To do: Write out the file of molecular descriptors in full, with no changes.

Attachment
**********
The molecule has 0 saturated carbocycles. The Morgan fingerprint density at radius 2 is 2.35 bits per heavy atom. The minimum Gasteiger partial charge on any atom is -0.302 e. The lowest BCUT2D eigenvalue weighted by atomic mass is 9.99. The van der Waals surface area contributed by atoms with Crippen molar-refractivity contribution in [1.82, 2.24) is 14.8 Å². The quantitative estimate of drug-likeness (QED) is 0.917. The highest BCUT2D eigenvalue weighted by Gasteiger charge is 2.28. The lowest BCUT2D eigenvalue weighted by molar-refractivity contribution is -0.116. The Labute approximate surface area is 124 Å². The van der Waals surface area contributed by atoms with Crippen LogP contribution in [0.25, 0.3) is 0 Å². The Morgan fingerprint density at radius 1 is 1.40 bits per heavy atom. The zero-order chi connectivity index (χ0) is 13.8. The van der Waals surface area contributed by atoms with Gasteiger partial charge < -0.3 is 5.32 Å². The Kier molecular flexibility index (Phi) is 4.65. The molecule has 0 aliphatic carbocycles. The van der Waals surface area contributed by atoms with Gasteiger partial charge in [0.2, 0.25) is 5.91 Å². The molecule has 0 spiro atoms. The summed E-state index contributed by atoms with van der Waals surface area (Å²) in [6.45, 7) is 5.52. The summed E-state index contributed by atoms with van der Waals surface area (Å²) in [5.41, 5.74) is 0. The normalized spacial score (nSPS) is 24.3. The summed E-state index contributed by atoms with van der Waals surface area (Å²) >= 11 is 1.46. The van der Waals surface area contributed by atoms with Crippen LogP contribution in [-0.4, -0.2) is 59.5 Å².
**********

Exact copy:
The molecule has 0 saturated carbocycles. The Morgan fingerprint density at radius 2 is 2.35 bits per heavy atom. The minimum Gasteiger partial charge on any atom is -0.302 e. The lowest BCUT2D eigenvalue weighted by atomic mass is 9.99. The van der Waals surface area contributed by atoms with Crippen molar-refractivity contribution in [1.82, 2.24) is 14.8 Å². The quantitative estimate of drug-likeness (QED) is 0.917. The highest BCUT2D eigenvalue weighted by Gasteiger charge is 2.28. The lowest BCUT2D eigenvalue weighted by molar-refractivity contribution is -0.116. The Labute approximate surface area is 124 Å². The van der Waals surface area contributed by atoms with Crippen LogP contribution in [0.25, 0.3) is 0 Å². The Morgan fingerprint density at radius 1 is 1.40 bits per heavy atom. The zero-order chi connectivity index (χ0) is 13.8. The van der Waals surface area contributed by atoms with Gasteiger partial charge < -0.3 is 5.32 Å². The Kier molecular flexibility index (Phi) is 4.65. The molecule has 0 aliphatic carbocycles. The van der Waals surface area contributed by atoms with Gasteiger partial charge in [0.2, 0.25) is 5.91 Å². The molecule has 0 spiro atoms. The summed E-state index contributed by atoms with van der Waals surface area (Å²) in [6.45, 7) is 5.52. The summed E-state index contributed by atoms with van der Waals surface area (Å²) in [5.41, 5.74) is 0. The normalized spacial score (nSPS) is 24.3. The summed E-state index contributed by atoms with van der Waals surface area (Å²) >= 11 is 1.46. The van der Waals surface area contributed by atoms with Crippen LogP contribution in [-0.4, -0.2) is 59.5 Å².